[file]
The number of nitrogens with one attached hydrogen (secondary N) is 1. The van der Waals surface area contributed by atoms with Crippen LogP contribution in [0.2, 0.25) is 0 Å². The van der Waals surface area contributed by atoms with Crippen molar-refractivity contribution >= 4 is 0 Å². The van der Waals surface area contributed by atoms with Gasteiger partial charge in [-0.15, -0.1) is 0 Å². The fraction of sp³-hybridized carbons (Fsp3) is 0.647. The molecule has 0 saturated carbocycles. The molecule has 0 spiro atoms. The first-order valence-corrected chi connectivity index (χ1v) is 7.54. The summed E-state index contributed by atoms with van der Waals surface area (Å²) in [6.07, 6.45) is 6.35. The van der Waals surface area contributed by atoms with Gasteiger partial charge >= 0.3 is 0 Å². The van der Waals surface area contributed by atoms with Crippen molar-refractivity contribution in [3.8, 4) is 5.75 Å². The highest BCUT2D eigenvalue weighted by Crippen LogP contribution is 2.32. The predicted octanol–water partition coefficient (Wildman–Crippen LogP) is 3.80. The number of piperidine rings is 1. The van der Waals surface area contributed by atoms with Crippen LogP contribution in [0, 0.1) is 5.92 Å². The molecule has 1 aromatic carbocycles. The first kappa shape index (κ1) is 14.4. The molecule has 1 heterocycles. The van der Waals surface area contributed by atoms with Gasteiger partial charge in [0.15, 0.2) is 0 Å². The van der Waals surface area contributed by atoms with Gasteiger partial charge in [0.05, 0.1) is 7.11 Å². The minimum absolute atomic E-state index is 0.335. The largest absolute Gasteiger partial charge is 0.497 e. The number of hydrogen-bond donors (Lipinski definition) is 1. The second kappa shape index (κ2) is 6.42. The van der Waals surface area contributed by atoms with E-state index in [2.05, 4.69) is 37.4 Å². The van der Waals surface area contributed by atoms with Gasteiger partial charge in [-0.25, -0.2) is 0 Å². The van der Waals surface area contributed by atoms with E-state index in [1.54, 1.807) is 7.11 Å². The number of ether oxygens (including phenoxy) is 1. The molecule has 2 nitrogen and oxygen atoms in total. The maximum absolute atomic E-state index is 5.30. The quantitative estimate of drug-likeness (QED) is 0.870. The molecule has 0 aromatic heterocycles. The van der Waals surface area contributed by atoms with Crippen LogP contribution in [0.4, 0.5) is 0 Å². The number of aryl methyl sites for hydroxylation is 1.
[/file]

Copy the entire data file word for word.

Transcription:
The number of nitrogens with one attached hydrogen (secondary N) is 1. The van der Waals surface area contributed by atoms with Crippen LogP contribution in [0.2, 0.25) is 0 Å². The van der Waals surface area contributed by atoms with Crippen molar-refractivity contribution >= 4 is 0 Å². The van der Waals surface area contributed by atoms with Gasteiger partial charge in [-0.15, -0.1) is 0 Å². The fraction of sp³-hybridized carbons (Fsp3) is 0.647. The molecule has 0 saturated carbocycles. The molecule has 0 spiro atoms. The first-order valence-corrected chi connectivity index (χ1v) is 7.54. The summed E-state index contributed by atoms with van der Waals surface area (Å²) in [6.07, 6.45) is 6.35. The van der Waals surface area contributed by atoms with Gasteiger partial charge >= 0.3 is 0 Å². The van der Waals surface area contributed by atoms with Crippen molar-refractivity contribution in [3.8, 4) is 5.75 Å². The highest BCUT2D eigenvalue weighted by Crippen LogP contribution is 2.32. The predicted octanol–water partition coefficient (Wildman–Crippen LogP) is 3.80. The number of piperidine rings is 1. The van der Waals surface area contributed by atoms with Crippen LogP contribution in [0, 0.1) is 5.92 Å². The molecule has 1 aromatic carbocycles. The first kappa shape index (κ1) is 14.4. The molecule has 1 heterocycles. The van der Waals surface area contributed by atoms with Gasteiger partial charge in [0.15, 0.2) is 0 Å². The van der Waals surface area contributed by atoms with Gasteiger partial charge in [0.05, 0.1) is 7.11 Å². The minimum absolute atomic E-state index is 0.335. The largest absolute Gasteiger partial charge is 0.497 e. The number of hydrogen-bond donors (Lipinski definition) is 1. The second kappa shape index (κ2) is 6.42. The van der Waals surface area contributed by atoms with E-state index in [2.05, 4.69) is 37.4 Å². The van der Waals surface area contributed by atoms with Gasteiger partial charge in [-0.25, -0.2) is 0 Å². The van der Waals surface area contributed by atoms with E-state index in [1.54, 1.807) is 7.11 Å². The number of ether oxygens (including phenoxy) is 1. The molecule has 2 nitrogen and oxygen atoms in total. The maximum absolute atomic E-state index is 5.30. The quantitative estimate of drug-likeness (QED) is 0.870. The molecule has 0 aromatic heterocycles. The van der Waals surface area contributed by atoms with Crippen LogP contribution in [0.4, 0.5) is 0 Å². The number of aryl methyl sites for hydroxylation is 1.